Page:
An alumnus of one of the early '60s top bluegrass bands, banjo player J.D. Crowe set out in the '70s as a newgrass traditionalist, skirting the border between bluegrass and country in much the same way as his mentor, bandleader Jimmy Martin. This is my favorite of the New South albums (though the rest are all good, too)... It features a gorgeous version of the title track, Jonathan Edward's classic alterna-country anthem, as well as upbeat versions of "Gone, Gone, Gone" and "My Window Faces The South." The band also included fiddler Bobby Sloane, bluegrass whizkid, Jimmy Gaudreau, and the late Keith Whitley (who went on to briefly become a Nashville Top 40 guy). Lots of fun, and highly recommended.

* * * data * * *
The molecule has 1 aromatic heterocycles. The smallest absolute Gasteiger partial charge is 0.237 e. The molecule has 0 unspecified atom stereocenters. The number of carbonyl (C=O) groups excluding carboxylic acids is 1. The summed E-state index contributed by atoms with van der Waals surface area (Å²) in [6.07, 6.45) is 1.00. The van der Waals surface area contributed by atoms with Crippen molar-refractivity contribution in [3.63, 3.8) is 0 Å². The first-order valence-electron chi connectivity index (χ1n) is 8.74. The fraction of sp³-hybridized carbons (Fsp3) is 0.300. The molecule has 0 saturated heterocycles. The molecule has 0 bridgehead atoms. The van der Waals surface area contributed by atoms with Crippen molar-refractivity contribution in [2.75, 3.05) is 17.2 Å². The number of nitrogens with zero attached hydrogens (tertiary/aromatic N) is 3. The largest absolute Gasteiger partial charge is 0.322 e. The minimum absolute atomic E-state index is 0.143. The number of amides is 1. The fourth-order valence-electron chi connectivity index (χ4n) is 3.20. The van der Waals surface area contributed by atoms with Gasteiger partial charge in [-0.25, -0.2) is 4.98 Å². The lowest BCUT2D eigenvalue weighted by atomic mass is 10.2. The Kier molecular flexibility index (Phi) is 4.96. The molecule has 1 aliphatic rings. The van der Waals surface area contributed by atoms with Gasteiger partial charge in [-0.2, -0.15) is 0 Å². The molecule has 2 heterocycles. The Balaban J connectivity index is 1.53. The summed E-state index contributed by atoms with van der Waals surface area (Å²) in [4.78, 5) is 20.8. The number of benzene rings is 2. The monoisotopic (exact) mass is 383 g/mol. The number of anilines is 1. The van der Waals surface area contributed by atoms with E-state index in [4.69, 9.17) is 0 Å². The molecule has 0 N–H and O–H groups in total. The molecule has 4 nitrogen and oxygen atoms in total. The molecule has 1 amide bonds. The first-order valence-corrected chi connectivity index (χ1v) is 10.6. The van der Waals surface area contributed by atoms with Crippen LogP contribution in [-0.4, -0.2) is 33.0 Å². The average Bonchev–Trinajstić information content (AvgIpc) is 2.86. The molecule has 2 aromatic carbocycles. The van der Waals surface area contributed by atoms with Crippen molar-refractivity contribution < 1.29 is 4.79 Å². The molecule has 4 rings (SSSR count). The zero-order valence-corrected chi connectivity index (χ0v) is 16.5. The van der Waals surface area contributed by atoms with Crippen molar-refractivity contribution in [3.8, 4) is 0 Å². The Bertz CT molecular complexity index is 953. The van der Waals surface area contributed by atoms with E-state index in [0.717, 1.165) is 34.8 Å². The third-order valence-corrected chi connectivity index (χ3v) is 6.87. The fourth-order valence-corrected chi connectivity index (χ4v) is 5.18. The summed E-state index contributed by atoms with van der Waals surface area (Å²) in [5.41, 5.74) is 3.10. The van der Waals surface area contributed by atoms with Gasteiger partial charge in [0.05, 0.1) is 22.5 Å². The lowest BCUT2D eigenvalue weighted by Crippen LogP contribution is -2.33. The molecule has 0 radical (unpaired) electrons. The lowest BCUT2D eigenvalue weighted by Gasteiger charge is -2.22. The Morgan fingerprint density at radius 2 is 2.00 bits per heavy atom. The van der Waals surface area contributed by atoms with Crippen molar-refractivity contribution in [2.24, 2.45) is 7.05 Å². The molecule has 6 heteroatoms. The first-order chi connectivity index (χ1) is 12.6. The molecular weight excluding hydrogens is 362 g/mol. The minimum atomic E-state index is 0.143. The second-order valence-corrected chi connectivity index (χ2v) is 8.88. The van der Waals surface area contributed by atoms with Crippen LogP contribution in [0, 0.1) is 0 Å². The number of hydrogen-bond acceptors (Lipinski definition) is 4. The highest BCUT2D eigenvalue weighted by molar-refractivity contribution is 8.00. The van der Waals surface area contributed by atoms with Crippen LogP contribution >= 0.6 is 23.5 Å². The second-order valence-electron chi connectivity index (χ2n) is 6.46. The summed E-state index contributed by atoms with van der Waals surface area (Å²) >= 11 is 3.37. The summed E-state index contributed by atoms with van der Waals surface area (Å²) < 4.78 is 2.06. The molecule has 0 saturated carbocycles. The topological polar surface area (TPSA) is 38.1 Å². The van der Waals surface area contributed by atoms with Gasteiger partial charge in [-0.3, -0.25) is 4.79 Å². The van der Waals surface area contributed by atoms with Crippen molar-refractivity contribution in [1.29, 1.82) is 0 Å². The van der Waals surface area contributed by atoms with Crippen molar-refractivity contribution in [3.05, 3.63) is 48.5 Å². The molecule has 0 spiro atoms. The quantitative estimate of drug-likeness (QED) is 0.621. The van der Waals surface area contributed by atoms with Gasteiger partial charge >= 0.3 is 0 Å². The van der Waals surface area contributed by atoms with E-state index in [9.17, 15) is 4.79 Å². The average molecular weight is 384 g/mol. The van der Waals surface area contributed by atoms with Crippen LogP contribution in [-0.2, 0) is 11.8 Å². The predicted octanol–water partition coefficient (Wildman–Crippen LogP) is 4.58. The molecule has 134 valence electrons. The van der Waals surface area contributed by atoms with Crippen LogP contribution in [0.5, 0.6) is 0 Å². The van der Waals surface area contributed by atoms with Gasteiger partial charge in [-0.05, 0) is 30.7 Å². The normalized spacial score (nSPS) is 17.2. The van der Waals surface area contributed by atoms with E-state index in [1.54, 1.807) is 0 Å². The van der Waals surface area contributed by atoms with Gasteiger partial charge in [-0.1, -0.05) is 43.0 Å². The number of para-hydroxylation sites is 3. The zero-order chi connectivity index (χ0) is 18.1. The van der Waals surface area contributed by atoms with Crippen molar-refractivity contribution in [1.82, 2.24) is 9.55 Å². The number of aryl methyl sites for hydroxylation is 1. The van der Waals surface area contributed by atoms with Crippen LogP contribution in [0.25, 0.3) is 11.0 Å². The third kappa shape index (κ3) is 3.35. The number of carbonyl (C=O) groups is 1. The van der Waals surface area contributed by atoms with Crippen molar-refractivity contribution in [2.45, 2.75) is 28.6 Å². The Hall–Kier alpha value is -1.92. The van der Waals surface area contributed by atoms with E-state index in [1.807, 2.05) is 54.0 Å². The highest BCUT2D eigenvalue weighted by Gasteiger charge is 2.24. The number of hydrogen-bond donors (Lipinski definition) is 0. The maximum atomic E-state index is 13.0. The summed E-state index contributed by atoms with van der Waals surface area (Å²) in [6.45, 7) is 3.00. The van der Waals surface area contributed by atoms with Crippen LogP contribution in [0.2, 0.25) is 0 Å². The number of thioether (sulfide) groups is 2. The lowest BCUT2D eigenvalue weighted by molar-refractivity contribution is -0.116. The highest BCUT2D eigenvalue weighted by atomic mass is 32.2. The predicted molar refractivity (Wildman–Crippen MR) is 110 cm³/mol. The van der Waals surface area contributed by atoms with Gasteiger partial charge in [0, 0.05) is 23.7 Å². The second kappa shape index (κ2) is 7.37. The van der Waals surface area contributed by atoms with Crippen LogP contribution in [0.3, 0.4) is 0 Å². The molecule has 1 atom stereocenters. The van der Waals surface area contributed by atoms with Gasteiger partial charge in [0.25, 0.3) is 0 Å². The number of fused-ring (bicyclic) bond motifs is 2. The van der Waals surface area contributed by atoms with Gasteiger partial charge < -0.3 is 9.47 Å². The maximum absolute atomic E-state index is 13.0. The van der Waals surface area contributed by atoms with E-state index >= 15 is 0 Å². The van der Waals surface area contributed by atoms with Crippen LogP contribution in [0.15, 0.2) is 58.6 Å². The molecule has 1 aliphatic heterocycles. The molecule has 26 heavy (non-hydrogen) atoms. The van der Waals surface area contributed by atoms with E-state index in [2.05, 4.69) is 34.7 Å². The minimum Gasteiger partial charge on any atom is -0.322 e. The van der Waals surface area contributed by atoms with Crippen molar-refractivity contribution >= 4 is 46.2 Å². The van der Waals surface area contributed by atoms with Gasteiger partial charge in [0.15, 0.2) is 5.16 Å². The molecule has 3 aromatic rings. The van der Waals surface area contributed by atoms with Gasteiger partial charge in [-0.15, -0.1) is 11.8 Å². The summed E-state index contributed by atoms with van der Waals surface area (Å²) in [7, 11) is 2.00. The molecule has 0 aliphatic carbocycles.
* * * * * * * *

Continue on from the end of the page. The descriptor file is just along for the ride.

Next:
Alvin Crow -- see artist profile
Rodney Crowell -- see artist profile
Dick Curless - see artist discography
Hick Music Index